Valby, 4 January 2019
Lu AF11167 represents a new approach to treat negative symptoms of schizophrenia, which is currently a huge unmet medical need.
H. Lundbeck A/S (Lundbeck) initiates a phase II-study (proof of concept-study) with the compound Lu AF11167 to confirm its potential as treatment of patients with schizophrenia who are experiencing persistent negative symptoms. Effective treatment of negative symptoms represents a huge unmet medical need for people with schizophrenia with no treatments specifically approved for this indication today.
Negative symptoms of schizophrenia refer to a deficit of normal function, usually manifested as lack of enjoyment, reduced social drive, poor motivation, reduced affective reactions, restricted speech and psychomotor retardation. Patients are often limited in their interaction with their surroundings, resulting in poor function that often prevents them from managing everyday situations and diminishes their quality of lifei,[ii],[iii].
Lu AF11167 represents a new approach to treat negative symptoms of schizophrenia, working by inhibiting the activity of the PDE10-enzyme in the brain. This affects the signaling of the neurotransmitter dopamine in a manner that may specifically improve negative symptoms while positive symptoms remain controlled. Lu AF11167 is invented by Lundbeck.
“We are pleased to advance the clinical development of Lu AF11167, which has the potential to improve the treatment of patients with schizophrenia who are experiencing persistent negative symptoms. We look forward to learn more about this potential in the proof of concept-study”, says Mads Dalsgaard, Senior Vice President, Clinical Development at Lundbeck.
About the study
The primary objective of the phase II study is to evaluate the efficacy on negative symptoms of two doses of Lu AF11167 versus placebo as monotherapy in patients with schizophrenia and persistent prominent negative symptoms. The secondary objective will be to evaluate the efficacy of Lu AF11167 on patients’ functioning as well as the safety and tolerability of the compound. This 3-arm study will randomize a total of 240 patients (80 patients per arm) from various European countries.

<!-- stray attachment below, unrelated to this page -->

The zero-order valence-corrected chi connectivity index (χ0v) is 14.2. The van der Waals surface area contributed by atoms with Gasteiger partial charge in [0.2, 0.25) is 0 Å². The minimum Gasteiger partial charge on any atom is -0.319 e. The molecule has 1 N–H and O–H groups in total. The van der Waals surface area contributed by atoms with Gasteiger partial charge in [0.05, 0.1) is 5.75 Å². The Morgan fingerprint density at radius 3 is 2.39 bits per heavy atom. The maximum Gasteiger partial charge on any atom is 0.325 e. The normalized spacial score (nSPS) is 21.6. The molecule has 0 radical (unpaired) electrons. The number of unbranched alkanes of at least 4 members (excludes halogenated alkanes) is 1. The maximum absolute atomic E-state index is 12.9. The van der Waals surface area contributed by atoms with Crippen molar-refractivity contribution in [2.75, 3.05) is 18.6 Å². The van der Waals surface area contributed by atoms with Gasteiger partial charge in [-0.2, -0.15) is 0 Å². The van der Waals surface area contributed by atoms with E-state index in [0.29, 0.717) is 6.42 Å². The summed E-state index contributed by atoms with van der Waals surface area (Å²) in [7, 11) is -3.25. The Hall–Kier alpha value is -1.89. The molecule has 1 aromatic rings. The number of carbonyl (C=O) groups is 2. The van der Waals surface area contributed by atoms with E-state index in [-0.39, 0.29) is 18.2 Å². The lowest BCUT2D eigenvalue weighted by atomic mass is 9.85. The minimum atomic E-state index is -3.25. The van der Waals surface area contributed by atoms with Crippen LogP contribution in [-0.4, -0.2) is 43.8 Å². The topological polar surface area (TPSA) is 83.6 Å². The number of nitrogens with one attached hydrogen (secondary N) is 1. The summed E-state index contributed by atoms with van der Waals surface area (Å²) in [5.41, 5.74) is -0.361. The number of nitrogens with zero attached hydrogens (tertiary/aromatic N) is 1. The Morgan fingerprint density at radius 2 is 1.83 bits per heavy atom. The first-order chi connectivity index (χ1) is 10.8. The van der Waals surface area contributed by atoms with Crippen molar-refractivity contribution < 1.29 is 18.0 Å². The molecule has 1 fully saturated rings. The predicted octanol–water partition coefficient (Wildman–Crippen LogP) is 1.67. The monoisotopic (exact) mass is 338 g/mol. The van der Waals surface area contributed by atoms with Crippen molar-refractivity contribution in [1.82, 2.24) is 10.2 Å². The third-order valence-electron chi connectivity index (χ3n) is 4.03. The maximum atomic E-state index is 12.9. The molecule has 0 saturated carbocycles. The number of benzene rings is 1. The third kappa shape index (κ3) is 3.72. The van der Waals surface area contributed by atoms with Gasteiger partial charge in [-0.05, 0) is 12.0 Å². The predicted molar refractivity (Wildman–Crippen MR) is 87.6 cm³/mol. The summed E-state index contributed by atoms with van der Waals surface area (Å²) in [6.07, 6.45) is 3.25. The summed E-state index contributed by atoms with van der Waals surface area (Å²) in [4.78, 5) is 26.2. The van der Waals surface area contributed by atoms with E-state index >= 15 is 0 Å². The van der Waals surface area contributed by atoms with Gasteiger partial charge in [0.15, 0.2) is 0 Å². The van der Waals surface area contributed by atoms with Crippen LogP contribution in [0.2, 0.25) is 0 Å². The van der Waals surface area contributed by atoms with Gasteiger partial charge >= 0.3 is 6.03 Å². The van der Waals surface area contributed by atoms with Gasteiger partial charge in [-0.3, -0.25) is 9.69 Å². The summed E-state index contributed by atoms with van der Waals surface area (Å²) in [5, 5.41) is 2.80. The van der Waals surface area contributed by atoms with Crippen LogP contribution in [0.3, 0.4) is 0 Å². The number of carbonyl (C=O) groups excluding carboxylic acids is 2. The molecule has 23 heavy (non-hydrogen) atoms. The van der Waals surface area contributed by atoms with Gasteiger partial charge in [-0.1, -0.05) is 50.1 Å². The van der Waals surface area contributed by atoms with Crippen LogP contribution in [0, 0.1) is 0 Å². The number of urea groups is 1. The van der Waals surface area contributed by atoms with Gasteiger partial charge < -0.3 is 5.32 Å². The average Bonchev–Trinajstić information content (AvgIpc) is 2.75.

Schizophrenia is caused by an imbalance in the neurotransmitters facilitating the communication between neurons in the brain, leading to the perception (seeing/hearing/thinking) of things that are not real. The factors that create this imbalance are not fully understood. Schizophrenia is a common form of severe mental illness that carries a notable ‘stigma’ and is often misunderstood. People with schizophrenia experience disturbed thoughts, emotions and behaviour, and they find it difficult to judge realityiv. This can have a major impact on the life of the individual and his/her family.
The World Health Organization estimates that over 21 million people suffer from schizophrenia, making it one of the top 20 causes of disability worldwidev. Schizophrenia affects people regardless of race, culture or social class. It typically starts in early adulthood (from age 20)vi , but it can develop at any age. Schizophrenia affects both men and women, although men tend to develop the condition slightly earlier in lifevii. The risk of an individual developing schizophrenia during his or her lifetime is approximately 1 percentvi.